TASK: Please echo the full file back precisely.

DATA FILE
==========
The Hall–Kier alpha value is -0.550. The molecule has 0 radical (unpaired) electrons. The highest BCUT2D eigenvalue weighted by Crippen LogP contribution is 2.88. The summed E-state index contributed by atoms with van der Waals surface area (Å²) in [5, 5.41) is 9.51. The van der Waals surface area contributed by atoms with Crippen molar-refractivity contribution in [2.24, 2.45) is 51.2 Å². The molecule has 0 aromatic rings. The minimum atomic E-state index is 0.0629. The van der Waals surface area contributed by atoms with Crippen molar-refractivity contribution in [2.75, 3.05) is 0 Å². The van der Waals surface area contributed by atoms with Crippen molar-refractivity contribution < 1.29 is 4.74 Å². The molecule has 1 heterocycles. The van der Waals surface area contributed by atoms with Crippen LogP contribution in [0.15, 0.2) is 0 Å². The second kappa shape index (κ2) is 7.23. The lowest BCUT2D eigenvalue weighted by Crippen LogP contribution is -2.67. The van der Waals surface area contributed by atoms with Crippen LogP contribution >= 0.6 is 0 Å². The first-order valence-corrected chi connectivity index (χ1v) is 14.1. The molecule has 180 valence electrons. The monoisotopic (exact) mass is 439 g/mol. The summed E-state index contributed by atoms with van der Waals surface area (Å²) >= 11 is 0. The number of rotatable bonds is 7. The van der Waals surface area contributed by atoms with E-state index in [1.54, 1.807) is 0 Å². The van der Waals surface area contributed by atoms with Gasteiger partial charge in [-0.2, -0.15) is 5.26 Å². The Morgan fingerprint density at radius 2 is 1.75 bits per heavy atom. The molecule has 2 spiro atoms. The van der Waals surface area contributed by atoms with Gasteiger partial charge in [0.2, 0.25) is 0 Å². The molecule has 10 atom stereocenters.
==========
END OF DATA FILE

The Hall–Kier alpha value is -0.550. The molecule has 0 radical (unpaired) electrons. The highest BCUT2D eigenvalue weighted by Crippen LogP contribution is 2.88. The summed E-state index contributed by atoms with van der Waals surface area (Å²) in [5, 5.41) is 9.51. The van der Waals surface area contributed by atoms with Crippen molar-refractivity contribution in [2.24, 2.45) is 51.2 Å². The molecule has 0 aromatic rings. The minimum atomic E-state index is 0.0629. The van der Waals surface area contributed by atoms with Crippen molar-refractivity contribution in [2.75, 3.05) is 0 Å². The van der Waals surface area contributed by atoms with Crippen molar-refractivity contribution < 1.29 is 4.74 Å². The molecule has 1 heterocycles. The van der Waals surface area contributed by atoms with Crippen LogP contribution in [0.15, 0.2) is 0 Å². The second kappa shape index (κ2) is 7.23. The lowest BCUT2D eigenvalue weighted by Crippen LogP contribution is -2.67. The van der Waals surface area contributed by atoms with Crippen LogP contribution >= 0.6 is 0 Å². The first-order valence-corrected chi connectivity index (χ1v) is 14.1. The molecule has 180 valence electrons. The monoisotopic (exact) mass is 439 g/mol. The summed E-state index contributed by atoms with van der Waals surface area (Å²) >= 11 is 0. The number of rotatable bonds is 7. The van der Waals surface area contributed by atoms with E-state index in [1.54, 1.807) is 0 Å². The van der Waals surface area contributed by atoms with Gasteiger partial charge in [-0.2, -0.15) is 5.26 Å². The Morgan fingerprint density at radius 2 is 1.75 bits per heavy atom. The molecule has 2 spiro atoms. The van der Waals surface area contributed by atoms with Gasteiger partial charge in [0.2, 0.25) is 0 Å². The molecule has 10 atom stereocenters.